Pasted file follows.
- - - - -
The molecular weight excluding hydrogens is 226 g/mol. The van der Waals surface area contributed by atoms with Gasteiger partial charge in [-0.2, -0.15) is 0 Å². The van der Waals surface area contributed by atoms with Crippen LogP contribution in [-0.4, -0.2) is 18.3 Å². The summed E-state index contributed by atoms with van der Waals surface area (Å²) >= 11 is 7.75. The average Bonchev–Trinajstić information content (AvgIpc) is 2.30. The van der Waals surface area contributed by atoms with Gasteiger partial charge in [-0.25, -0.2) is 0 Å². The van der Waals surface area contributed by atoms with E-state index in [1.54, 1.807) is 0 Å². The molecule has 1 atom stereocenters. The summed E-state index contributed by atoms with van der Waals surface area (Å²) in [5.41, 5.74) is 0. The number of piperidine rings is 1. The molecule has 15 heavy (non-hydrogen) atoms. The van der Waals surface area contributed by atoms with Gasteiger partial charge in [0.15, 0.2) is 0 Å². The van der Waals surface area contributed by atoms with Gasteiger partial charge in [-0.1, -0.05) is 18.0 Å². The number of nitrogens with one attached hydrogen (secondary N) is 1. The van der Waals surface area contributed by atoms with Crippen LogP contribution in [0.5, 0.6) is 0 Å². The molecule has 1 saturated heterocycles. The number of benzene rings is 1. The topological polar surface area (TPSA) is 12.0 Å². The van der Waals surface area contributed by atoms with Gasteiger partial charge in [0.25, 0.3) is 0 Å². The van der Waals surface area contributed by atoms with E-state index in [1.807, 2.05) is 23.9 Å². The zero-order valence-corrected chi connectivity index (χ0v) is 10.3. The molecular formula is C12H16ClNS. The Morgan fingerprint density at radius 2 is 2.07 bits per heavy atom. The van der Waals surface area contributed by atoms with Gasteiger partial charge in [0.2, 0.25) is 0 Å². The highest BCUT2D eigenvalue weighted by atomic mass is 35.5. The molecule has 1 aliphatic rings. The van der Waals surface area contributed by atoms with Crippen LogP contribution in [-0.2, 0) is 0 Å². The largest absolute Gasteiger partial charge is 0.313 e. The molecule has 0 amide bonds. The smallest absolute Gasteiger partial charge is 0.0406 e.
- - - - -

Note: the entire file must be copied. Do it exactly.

The molecular weight excluding hydrogens is 226 g/mol. The van der Waals surface area contributed by atoms with Gasteiger partial charge in [-0.2, -0.15) is 0 Å². The van der Waals surface area contributed by atoms with Crippen LogP contribution in [-0.4, -0.2) is 18.3 Å². The summed E-state index contributed by atoms with van der Waals surface area (Å²) >= 11 is 7.75. The average Bonchev–Trinajstić information content (AvgIpc) is 2.30. The van der Waals surface area contributed by atoms with Gasteiger partial charge in [-0.25, -0.2) is 0 Å². The van der Waals surface area contributed by atoms with E-state index in [1.54, 1.807) is 0 Å². The molecule has 1 atom stereocenters. The summed E-state index contributed by atoms with van der Waals surface area (Å²) in [5.41, 5.74) is 0. The number of piperidine rings is 1. The molecule has 15 heavy (non-hydrogen) atoms. The van der Waals surface area contributed by atoms with Gasteiger partial charge in [0.15, 0.2) is 0 Å². The van der Waals surface area contributed by atoms with Gasteiger partial charge in [-0.1, -0.05) is 18.0 Å². The number of nitrogens with one attached hydrogen (secondary N) is 1. The van der Waals surface area contributed by atoms with Crippen LogP contribution in [0.5, 0.6) is 0 Å². The molecule has 1 saturated heterocycles. The number of benzene rings is 1. The topological polar surface area (TPSA) is 12.0 Å². The van der Waals surface area contributed by atoms with Gasteiger partial charge in [0.25, 0.3) is 0 Å². The van der Waals surface area contributed by atoms with E-state index in [1.807, 2.05) is 23.9 Å². The zero-order valence-corrected chi connectivity index (χ0v) is 10.3. The molecular formula is C12H16ClNS. The Morgan fingerprint density at radius 2 is 2.07 bits per heavy atom. The van der Waals surface area contributed by atoms with Gasteiger partial charge in [0.2, 0.25) is 0 Å². The highest BCUT2D eigenvalue weighted by atomic mass is 35.5. The molecule has 1 aliphatic rings. The van der Waals surface area contributed by atoms with Crippen LogP contribution in [-0.2, 0) is 0 Å². The largest absolute Gasteiger partial charge is 0.313 e. The molecule has 0 amide bonds. The smallest absolute Gasteiger partial charge is 0.0406 e.